With the advent of electric starters and fuel-injected engines, the modern day battery has to take on a lot more responsibilities than it used to, and as a result, the prices have gone up. To make the right choice for your motorcycle and your wallet, you will need to be adequately informed.
In this article, we have done our best to compile a definitive list of the top five motorcycle batteries on the market. Whether you’re looking to get a battery for your Harley Davidson or your Yamaha, you’re sure to find a fit for you here!
Top 5 Best Motorcycle Batteries On The Market
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1. Battery Tender- Lithium Iron Phosphate Battery
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The overall winner of our tests was Battery Tender's lithium battery! Well, to be fair it had a noticeable advantage being a lithium powered battery. Lithium batteries can provide up to 30% more cranking power than conventional batteries could even dream of.
This makes them the obvious top choice for any biker looking to purchase a sturdy and long-lasting battery.
That's not mentioning the weight you save when compared to its competitors. Traditional lead-acid batteries can add on a hefty chunk of weight, but lithium technology packs far more power into far less space, resulting in an incredibly lightweight batter.
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If you're replacing your motorcycle, it's time to take a look at the new Lithium Iron Phosphate (LiFePO4) Battery Tender engine start batteries. Specifically, the Battery Tender BTL35A480C is unique in that it compactly offers a whopping 480 cold cranking amps.
This is more than enough to handle any motorcycle cranking. Replacing your old lead-acid battery with a new LiFePO4 battery makes sense.
The most exciting part of these particular batteries is that they are compatible with most motorcycle makes and models, which means that making the switch is quick and easy.
Still Not Convinced?
If you have not heard the about lithium motorcycle batteries yet, you have probably been living under a rock. There is a wide variety of brands that can be purchased, but the difference isn't only in the quality, it's also in the vast array of price options that are available. The question most riders ask is, "Is it worth it?"
Of course, there are some advantages to a lithium battery when compared to other options without question.
The single most significant advantage they have for the motorcycle restorer or customizer is that they contain no acid.
Not only does this mean that they are non-toxic and environmentally friendly, but it also signifies no more acid is dripping on your bike! There's nothing worse than to have your lead-acid battery burp a little acid out through the exhaust and dribble it all over you freshly restored paint & chrome.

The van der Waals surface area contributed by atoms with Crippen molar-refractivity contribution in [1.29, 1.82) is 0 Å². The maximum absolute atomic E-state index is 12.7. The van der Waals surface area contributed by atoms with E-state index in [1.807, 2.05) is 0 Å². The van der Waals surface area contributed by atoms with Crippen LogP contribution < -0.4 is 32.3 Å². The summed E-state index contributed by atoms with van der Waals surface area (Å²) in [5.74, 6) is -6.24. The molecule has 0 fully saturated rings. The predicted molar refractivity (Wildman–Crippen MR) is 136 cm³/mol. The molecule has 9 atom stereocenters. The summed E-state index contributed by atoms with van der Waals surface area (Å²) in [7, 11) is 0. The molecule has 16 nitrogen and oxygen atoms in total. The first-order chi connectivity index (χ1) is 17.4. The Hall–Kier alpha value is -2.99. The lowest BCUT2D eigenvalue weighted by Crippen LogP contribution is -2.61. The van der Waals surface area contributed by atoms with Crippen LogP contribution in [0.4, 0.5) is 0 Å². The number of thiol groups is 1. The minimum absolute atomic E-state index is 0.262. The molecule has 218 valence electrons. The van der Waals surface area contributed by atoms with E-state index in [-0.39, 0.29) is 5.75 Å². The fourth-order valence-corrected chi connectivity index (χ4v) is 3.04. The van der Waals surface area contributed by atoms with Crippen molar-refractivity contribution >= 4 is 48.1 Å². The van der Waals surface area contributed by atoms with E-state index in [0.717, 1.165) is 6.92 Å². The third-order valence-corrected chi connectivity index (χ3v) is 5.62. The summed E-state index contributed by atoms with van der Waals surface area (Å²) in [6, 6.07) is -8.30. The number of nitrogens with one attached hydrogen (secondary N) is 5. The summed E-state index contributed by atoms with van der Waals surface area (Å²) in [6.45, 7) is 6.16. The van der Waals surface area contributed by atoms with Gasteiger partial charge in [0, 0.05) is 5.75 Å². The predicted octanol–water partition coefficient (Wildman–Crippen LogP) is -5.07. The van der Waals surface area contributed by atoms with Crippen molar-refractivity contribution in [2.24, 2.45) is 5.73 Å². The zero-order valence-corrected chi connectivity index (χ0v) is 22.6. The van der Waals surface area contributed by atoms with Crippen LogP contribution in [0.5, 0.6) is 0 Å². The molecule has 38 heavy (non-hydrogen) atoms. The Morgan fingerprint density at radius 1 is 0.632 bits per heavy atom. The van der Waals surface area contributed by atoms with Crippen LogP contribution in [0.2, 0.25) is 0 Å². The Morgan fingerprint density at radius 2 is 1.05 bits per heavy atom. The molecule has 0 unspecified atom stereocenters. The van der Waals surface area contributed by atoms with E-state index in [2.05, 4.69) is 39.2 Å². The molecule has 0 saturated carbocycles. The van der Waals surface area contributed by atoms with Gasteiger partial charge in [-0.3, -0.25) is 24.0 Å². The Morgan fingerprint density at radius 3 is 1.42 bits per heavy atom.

Even if you’re extremely careful, some bit of acid always seems to escape.
For the collector or seasonal rider who does not ride their motorcycles very often, or locks it up through the winter months, a lithium battery has a prolonged self-discharge rate. This means that older motorcycles that have no load currently drawing when the ignition is not activated in a lithium battery will be able to stay functional enough to start within a year from that point.
For those with a motorcycle that has any accessories that draw electricity and may drain the battery, such as a clock or an alarm system, it requires constant attention for the long term.
Custom bike enthusiasts especially love these batteries because they can be installed in any position even upside down. Lithium-ion batteries are capable of being stored or installed in a variety of tight spaces.
In racing and other high-performance applications, lithium-ion batteries have the added (or should we say subtracted) advantage of being far lighter than different styles of battery with equivalent specifications.
If your racer has a charging system that meets the minimum charging requirements of your battery, then you should not continue to slow yourself down by running a massive lead-acid battery.
Warranties are usually better on these batteries, providing on average three or more years when placed in a compatible vehicle with a solid electrical system.
To me, all of the advantages of the lithium motorcycle battery outweigh the few disadvantages such as the higher price.
2. Yuasa YUAM320BS YTX20L-BS Battery
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Yuasa Battery, Inc. is a motorcycle accessory manufacturer with a long track record within the United States that raises the bar to uncompromisingly high standards since 1979. They are one of the largest and most well-respected motorcycle companies on the market.
Advocates for this battery constantly rave about its longevity. If treated right, this battery can last for up to 5 years at a time, without daily maintenance or replacement.
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When you've reached this point in your search, you surely wonder what exactly a lead-calcium battery is and how it differs from your conventional lead-acid battery.
The answer is relatively simple.
Lead-calcium batteries are still lead-acid batteries and function accordingly, but the primary difference lies within the internal electrode plates.